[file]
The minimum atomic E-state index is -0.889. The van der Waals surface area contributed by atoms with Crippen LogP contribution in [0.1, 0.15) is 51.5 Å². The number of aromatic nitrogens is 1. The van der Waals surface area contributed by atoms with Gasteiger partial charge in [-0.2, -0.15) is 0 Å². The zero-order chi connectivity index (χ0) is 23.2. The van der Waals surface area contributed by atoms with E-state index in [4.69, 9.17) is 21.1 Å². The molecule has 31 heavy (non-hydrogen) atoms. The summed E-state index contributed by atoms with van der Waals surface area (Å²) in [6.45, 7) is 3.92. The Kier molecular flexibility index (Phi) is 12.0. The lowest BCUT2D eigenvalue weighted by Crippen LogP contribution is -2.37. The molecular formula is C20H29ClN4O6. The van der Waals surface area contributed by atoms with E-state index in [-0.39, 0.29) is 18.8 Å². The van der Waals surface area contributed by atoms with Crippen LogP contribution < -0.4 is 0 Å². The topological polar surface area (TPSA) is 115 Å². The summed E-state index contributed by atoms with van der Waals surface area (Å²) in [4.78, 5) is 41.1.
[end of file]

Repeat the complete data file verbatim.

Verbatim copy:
The minimum atomic E-state index is -0.889. The van der Waals surface area contributed by atoms with Crippen LogP contribution in [0.1, 0.15) is 51.5 Å². The number of aromatic nitrogens is 1. The van der Waals surface area contributed by atoms with Gasteiger partial charge in [-0.2, -0.15) is 0 Å². The zero-order chi connectivity index (χ0) is 23.2. The van der Waals surface area contributed by atoms with E-state index in [4.69, 9.17) is 21.1 Å². The molecule has 31 heavy (non-hydrogen) atoms. The summed E-state index contributed by atoms with van der Waals surface area (Å²) in [6.45, 7) is 3.92. The Kier molecular flexibility index (Phi) is 12.0. The lowest BCUT2D eigenvalue weighted by Crippen LogP contribution is -2.37. The molecular formula is C20H29ClN4O6. The van der Waals surface area contributed by atoms with E-state index in [-0.39, 0.29) is 18.8 Å². The van der Waals surface area contributed by atoms with Crippen LogP contribution < -0.4 is 0 Å². The topological polar surface area (TPSA) is 115 Å². The summed E-state index contributed by atoms with van der Waals surface area (Å²) in [4.78, 5) is 41.1.